What the narrator finds, perhaps without looking, is a kind of religious epiphany. Sister Irma's painting is a scene of Christ's crucifixion, and he experiences it as a secular vision. There is something unmistakably modern in his awe; it is the reaction of a world for whom artistic revelation has usurped religious revelation, who cherishes the symbol because it is more palpable than the murky truth to which it refers. It is easy to point out the tone-deafness of his letter to Irma--he asks, credulously, if being a nun is "satisfactory, in a spiritual way," and privately imagines that she is a young girl he might rescue from her vows--but it is also achingly sincere. This quasi-spirituality is so powerful that it gives Salinger a chance to try out some rare poetic flourishes:

Just before I feel asleep, the moaning sound came again through the wall from the Yoshotos' bedroom. I pictured both Yoshotos coming to me in the morning and asking me, begging me, to hear their secret problem out, to the last, terrible detail. I saw exactly how it would be. I would sit down between them at the kitchen table and listen to each of them. I would listen, listen, listen, and with my head in my hands--till finally, unable to stand it any longer, I would reach down into Mme. Yoshoto's throat, take up her heart in my hand and warm it as I would a bird. Then, when all was put right, I would show Sister Irma's work to the Yoshotos, and they would share my joy.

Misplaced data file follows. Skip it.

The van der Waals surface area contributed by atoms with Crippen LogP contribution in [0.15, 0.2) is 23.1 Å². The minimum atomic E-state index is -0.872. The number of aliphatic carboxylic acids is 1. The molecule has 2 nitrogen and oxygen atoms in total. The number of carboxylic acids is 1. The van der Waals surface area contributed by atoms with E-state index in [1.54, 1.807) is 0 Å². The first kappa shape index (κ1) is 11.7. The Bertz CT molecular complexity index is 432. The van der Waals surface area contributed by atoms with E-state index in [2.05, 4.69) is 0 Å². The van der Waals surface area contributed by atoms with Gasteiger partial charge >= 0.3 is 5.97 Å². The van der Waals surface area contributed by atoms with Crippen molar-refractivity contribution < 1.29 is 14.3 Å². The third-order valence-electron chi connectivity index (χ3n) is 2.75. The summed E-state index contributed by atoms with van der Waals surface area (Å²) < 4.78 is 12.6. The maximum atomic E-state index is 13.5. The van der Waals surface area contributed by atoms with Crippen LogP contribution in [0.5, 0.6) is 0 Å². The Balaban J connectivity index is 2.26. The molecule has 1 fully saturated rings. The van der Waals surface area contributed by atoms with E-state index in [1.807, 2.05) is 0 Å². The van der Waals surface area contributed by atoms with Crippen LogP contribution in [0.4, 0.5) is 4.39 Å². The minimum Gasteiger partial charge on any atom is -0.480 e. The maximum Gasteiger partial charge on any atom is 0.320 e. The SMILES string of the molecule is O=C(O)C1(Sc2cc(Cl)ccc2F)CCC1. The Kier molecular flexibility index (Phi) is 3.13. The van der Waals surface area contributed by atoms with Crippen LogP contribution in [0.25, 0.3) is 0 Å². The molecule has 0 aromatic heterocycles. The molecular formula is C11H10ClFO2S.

But it is Sister Irma's parish priest that writes back, withdrawing her from the school. The worldly nature of the narrator's epiphany has not enabled him to make a real connection or a real communication, as is often the case with more religious epiphanies. An agnostic, he fashions the nun into a goddess-figure, who then acts, like a goddess, inscrutably.

But the moment that elevates the story happens at the end, and is something I do not think I totally understood when I read it a couple years ago. The narrator, having dressed up in a tuxedo for dinner and then having changed his mind, watches a girl undress a mannequin in a store window:

She was changing the truss on the wooden dummy. As I came up to the show window, she had evidently just taken off the old truss; it was under her left arm (her right "profile" was toward me), and she was lacing up the new one on the dummy. I stood watching her, fascinated, till suddenly she sensed, then saw that she was being watched. I quickly smiled--to show her that this was a non-hostile figure in the tuxedo in the twilight on the other side of the glass--but it did no good. The girl's confusion was out of all normal proportion. She blushed, she dropped the removed truss, she stepped back on a stack of irrigation basins--and her feet went from under her.

The narrator calls this his "Experience," and has to steady himself against the glass. Clearly, this epiphanic moment has usurped the last one--but why? I think it is because he senses the girl's great bafflement at seeing him, tuxdedoed, outside her shop window, and that in some way she is experiencing an epiphany of her own, an inscrutable spiritual vision. For him, it is not the experience of the vision, but the embodiment of it, that truly satisfies, being the god-figure instead of the saint.

He writes in his diary, "I am giving Sister Irma her freedom to follow her own destiny. Everyone is a nun." This is not quite right; one must be a god to grant freedom to a nun, and though everyone is in some respect a nun, I think Salinger is suggesting that everyone is a little bit more than that. Or, rather, that nuns and the god for whom the toil are not entities as separate as one might have thought.